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Bristol council backtracks on decision to close 17 libraries

In the UK, Bristol City Council has backtracked on a decision to close 17 of its 27 libraries, reports the BBC.

Despite the council’s proposal in February last year to cut the library budget by £1.4 million (A$2.5m), the  council now says it has found enough money ‘to keep every single library’ open, and will present its plan in a report next week.

The council’s initial proposed cuts attracted controversy. A public consultation process, where residents were asked to choose between three lists of libraries they wanted to keep and three they wouldn’t mind seeing close, was met with ‘fierce opposition from campaign groups who accused the council of pitting communities against each other’, according to the Bristol Post. Subsequently, three public petitions with more than 12,000 signatures were presented to council.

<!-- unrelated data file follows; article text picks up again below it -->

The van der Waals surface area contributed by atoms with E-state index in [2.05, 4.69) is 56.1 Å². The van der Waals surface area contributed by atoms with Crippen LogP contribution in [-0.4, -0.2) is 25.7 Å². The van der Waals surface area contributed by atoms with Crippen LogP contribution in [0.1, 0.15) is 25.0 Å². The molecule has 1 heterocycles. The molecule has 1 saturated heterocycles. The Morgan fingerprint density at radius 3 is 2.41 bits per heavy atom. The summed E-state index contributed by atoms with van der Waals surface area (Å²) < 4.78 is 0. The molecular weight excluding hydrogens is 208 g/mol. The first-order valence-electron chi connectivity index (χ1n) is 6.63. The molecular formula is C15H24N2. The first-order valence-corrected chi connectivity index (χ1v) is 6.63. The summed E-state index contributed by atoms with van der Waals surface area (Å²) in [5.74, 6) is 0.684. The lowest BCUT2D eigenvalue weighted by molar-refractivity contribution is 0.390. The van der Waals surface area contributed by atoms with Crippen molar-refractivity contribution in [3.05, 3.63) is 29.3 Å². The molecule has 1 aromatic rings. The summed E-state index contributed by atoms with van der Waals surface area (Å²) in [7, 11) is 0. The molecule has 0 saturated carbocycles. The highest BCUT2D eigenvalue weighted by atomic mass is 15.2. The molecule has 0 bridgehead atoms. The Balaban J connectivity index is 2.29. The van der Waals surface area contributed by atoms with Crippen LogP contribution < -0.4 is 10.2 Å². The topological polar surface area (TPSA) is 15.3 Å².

The council’s final decision regarding its library budget had been on hold for several months following intervention from opposition councillors and money awarded through a central government grant, which was offered to explore the possibility of launching trusts to manage individual libraries and moving services to shared community buildings.

Bristol mayor Marvin Rees said he would be working with the community and councillors ‘to transform and modernise’ the service. However Rees has only committed to maintaining current levels of funding up to the next mayoral election in 2020.

 

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Category: Library news International